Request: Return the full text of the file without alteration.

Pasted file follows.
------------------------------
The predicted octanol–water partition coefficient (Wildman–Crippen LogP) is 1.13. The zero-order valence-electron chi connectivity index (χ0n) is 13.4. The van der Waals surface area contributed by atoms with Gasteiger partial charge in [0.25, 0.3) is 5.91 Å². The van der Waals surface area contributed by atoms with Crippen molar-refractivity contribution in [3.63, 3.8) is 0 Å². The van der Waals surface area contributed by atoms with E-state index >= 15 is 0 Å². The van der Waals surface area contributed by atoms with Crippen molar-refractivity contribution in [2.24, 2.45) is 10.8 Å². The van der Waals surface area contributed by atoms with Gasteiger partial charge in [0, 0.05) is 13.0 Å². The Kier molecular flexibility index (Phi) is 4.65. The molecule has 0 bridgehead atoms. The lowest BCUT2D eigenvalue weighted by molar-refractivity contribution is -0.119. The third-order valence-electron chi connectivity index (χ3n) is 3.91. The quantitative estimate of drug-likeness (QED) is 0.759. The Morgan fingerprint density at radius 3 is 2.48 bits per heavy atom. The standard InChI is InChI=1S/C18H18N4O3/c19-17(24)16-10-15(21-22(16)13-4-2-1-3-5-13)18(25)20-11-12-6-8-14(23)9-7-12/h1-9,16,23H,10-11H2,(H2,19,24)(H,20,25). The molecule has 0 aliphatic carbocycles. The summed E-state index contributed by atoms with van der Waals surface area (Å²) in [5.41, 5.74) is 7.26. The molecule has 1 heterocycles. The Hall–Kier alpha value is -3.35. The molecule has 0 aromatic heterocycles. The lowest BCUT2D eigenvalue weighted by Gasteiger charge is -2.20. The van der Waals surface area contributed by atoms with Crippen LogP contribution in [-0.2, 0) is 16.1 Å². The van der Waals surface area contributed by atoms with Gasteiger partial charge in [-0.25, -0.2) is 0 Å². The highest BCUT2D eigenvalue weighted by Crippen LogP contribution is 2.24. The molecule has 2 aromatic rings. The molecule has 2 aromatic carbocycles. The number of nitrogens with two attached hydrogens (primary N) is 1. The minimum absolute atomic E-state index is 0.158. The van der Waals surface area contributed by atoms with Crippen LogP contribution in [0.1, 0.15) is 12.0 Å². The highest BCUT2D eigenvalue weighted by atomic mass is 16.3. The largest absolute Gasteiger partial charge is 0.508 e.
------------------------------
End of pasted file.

The predicted octanol–water partition coefficient (Wildman–Crippen LogP) is 1.13. The zero-order valence-electron chi connectivity index (χ0n) is 13.4. The van der Waals surface area contributed by atoms with Gasteiger partial charge in [0.25, 0.3) is 5.91 Å². The van der Waals surface area contributed by atoms with Crippen molar-refractivity contribution in [3.63, 3.8) is 0 Å². The van der Waals surface area contributed by atoms with E-state index >= 15 is 0 Å². The van der Waals surface area contributed by atoms with Crippen molar-refractivity contribution in [2.24, 2.45) is 10.8 Å². The van der Waals surface area contributed by atoms with Gasteiger partial charge in [0, 0.05) is 13.0 Å². The Kier molecular flexibility index (Phi) is 4.65. The molecule has 0 bridgehead atoms. The lowest BCUT2D eigenvalue weighted by molar-refractivity contribution is -0.119. The third-order valence-electron chi connectivity index (χ3n) is 3.91. The quantitative estimate of drug-likeness (QED) is 0.759. The Morgan fingerprint density at radius 3 is 2.48 bits per heavy atom. The standard InChI is InChI=1S/C18H18N4O3/c19-17(24)16-10-15(21-22(16)13-4-2-1-3-5-13)18(25)20-11-12-6-8-14(23)9-7-12/h1-9,16,23H,10-11H2,(H2,19,24)(H,20,25). The molecule has 0 aliphatic carbocycles. The summed E-state index contributed by atoms with van der Waals surface area (Å²) in [5.41, 5.74) is 7.26. The molecule has 1 heterocycles. The Hall–Kier alpha value is -3.35. The molecule has 0 aromatic heterocycles. The lowest BCUT2D eigenvalue weighted by Gasteiger charge is -2.20. The van der Waals surface area contributed by atoms with Crippen LogP contribution in [-0.2, 0) is 16.1 Å². The van der Waals surface area contributed by atoms with Gasteiger partial charge in [-0.25, -0.2) is 0 Å². The highest BCUT2D eigenvalue weighted by Crippen LogP contribution is 2.24. The molecule has 2 aromatic rings. The molecule has 2 aromatic carbocycles. The number of nitrogens with two attached hydrogens (primary N) is 1. The minimum absolute atomic E-state index is 0.158. The van der Waals surface area contributed by atoms with Crippen LogP contribution in [0.1, 0.15) is 12.0 Å². The highest BCUT2D eigenvalue weighted by atomic mass is 16.3. The largest absolute Gasteiger partial charge is 0.508 e.